Our Vision

The Church of England has very recently embarked on a programme of ‘Reform & Renewal’:

Renewal & Reform is an ambitious programme of work, which seeks to provide a narrative of hope to the Church of England in the 21st century. It is rooted in a sense of Biblical hope and an understanding of Christ's call to us to pray that the Lord of the harvest will send out workers into the harvest field.

The harvest is plentiful, but the workers are few. Ask the Lord of the harvest, therefore, to send out his workers into his harvest field. Luke 10:2

Renewal & Reform aims to build on the 3 goals articulated by General Synod in 2010 to:

  • Contribute as the national church to the common good

  • Facilitate the growth of the church in numbers and depth of discipleship

  • Re-imagine the church's ministry

In doing so it looks specifically to address some of the deep-rooted missional challenges facing the Church of England. And it prayerfully hopes to see a growing church as fruit of all these labours, growth understood in its fullest sense.

Renewal & Reform seeks to build on the excellent work already taking place across the church to articulate a hopeful future for our churches and, more particularly, the communities we serve. But it doesn't seek to duck the serious challenges we face but rather is based on a realistic assessment of where we are and how we might respond.

And one of the clear and intended outcomes of this work is to reverse the decline of the Church of England so that we become a growing church, in every region and for every generation; a church open to and for everyone in England, building up the Body of Christ and working for the common good; a confident church, equipping new generations of leaders, ordained and lay, for ministry and mission.

The Diocese of Liverpool has identified three areas which urgently need to be addressed if the Church and individual churches are to be sustainable in the future – ‘the urgent threefold challenge of ageing money, broken buildings and retiring clergy’.

"We have ageing congregations. The average age of our congregations is 61, significantly higher than the population’s average age of 48. This leads to ageing money. Our churches rely heavily on giving that is concentrated within this older generation. Our clergy are retiring. 40% will retire in the next 10 years. It takes about 8 years from the first expression of interest about ordination to licensing a priest into his or her first incumbency to replace those who are retiring. So, we must act now.” Bishop Richard Blackburn

This are the issues we need to address, along with nearly every church in the country.

We need to grow as a church. Living things grow. We need to grow…wider (into the community), younger, and wiser (drawing on the wisdom of the elderly).

Our Priorities

  1. Prayer & Worship – our corporate devotional life

This must come first. A mistake made by many churches is to put mission before worship. Mission flows out of the worshipping life of the church.

We need to continue to encourage personal and corporate prayer. We need to be praying intentionally - in other words, like we expect God to answer our prayers and do great things among us.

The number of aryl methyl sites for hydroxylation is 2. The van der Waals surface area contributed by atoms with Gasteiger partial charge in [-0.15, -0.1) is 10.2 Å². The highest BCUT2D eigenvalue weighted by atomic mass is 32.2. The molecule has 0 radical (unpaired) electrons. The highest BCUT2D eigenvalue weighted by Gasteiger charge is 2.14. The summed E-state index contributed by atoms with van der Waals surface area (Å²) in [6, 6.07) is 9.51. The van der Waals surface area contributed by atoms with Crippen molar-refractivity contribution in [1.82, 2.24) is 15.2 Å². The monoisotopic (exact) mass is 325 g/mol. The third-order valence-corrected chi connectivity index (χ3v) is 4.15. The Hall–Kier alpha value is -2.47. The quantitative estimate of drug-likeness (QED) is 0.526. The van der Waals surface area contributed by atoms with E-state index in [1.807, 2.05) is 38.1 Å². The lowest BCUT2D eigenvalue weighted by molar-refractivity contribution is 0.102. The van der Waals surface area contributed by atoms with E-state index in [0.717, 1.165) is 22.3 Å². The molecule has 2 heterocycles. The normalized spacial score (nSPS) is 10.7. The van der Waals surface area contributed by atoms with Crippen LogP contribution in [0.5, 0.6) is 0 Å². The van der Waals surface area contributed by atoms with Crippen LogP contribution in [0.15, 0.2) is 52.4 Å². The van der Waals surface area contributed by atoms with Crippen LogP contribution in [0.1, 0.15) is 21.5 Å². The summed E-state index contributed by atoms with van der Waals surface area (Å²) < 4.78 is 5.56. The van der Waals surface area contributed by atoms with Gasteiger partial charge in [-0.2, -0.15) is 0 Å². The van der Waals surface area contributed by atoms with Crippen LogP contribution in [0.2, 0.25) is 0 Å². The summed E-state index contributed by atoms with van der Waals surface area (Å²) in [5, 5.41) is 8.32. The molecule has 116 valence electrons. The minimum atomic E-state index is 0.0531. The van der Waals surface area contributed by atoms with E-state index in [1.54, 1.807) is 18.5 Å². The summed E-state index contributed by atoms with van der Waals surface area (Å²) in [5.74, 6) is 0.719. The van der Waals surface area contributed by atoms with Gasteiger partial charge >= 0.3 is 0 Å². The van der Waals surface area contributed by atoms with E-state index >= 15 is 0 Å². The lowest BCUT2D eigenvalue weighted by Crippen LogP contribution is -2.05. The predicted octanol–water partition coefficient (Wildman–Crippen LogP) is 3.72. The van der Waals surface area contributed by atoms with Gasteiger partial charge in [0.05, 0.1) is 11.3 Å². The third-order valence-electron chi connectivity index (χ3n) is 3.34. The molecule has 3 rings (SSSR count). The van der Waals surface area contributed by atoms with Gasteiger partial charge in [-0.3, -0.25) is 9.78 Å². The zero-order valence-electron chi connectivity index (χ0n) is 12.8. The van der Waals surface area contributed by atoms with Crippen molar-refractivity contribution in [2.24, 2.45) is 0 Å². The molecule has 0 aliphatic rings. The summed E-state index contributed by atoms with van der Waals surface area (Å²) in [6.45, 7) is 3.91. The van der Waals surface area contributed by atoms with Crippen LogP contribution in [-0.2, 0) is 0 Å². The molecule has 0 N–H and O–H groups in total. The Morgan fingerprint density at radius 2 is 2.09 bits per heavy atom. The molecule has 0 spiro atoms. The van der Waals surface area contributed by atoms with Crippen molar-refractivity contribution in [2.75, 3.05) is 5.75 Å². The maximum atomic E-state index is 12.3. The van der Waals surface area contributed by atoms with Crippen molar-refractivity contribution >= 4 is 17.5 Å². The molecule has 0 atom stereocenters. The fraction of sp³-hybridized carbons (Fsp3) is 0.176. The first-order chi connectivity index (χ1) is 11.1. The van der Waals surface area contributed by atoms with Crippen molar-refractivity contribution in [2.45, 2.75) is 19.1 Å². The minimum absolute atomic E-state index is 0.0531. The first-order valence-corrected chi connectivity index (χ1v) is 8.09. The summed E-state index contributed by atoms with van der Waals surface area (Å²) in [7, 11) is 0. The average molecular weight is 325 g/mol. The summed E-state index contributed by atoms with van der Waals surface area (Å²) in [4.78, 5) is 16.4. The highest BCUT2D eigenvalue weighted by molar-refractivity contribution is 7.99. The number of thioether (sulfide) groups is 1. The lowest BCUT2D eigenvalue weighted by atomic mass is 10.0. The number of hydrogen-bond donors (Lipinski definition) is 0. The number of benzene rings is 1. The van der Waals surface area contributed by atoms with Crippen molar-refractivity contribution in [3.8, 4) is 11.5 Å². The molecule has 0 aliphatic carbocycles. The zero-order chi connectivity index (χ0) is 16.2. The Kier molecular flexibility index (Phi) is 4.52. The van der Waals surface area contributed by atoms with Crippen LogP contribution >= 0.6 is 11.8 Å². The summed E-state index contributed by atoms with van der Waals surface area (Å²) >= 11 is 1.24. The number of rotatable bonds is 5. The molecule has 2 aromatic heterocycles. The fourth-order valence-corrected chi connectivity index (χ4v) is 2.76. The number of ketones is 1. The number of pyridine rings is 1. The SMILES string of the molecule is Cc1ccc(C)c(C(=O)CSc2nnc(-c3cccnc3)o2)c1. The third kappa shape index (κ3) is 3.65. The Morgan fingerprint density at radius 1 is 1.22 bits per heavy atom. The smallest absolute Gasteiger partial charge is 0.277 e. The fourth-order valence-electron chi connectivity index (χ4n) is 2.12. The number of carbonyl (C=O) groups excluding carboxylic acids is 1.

To use a term from the retail industry, our Sunday worship services are our shop window. Why would people want to join our church community, if they don’t enjoy what they see on a Sunday?

Our aim is to become more open, accessible, joyful, and meaningful – for all who come.

  1. Mission

Articulating a clear vision for the church’s mission:

  • Who we are
  • What we believe
  • And why what we believe is important – for everyone

One major focus will be on our young families.

  1. Care & Compassion

At St Michael’s we are already a very caring & compassionate church. Again, we need to build on these strengths, expanding our pastoral work & team, and looking for new ways of connecting pastorally with the wider community.

In doing so we will foster a ‘culture of generosity’.

Ultimately, it’s not about us. It’s about Jesus and His Kingdom.

It was a former Archbishop, William Temple, who said, "The Church is the only society that exists for the benefit of those who are not its members."

At St Michael’s, we exist to reach out to the people and community around us in the love of Jesus and with His Gospel. That is our primary mission and purpose.

Recently we have changed our main entrance from the side door to the front door. This is significant, I believe. Rob likes to keep the front door open during services, which is great, even when there are youths making a noise outside, as there was a few Sunday’s back.

We want to be known as a church with an open front door.

As part of my induction service, I had to open the front door of the church (an ancient ritual). When we got there, the door wouldn’t budge. It had to be forced open. It was a joint effort. I couldn’t do it on my own. It took a number of us to force the door open. This too is significant.

We can say that we want to open the door, but it’s not always easy to do so.

Sometimes there are obstacles. Barriers. We have to work together, and to put some effort in.

I invite you – all of us – to join with me in opening wide the doors of St Michael’s over the coming year.

May we do it for the Glory of God.


Revd. Keith Hitchman, June 2017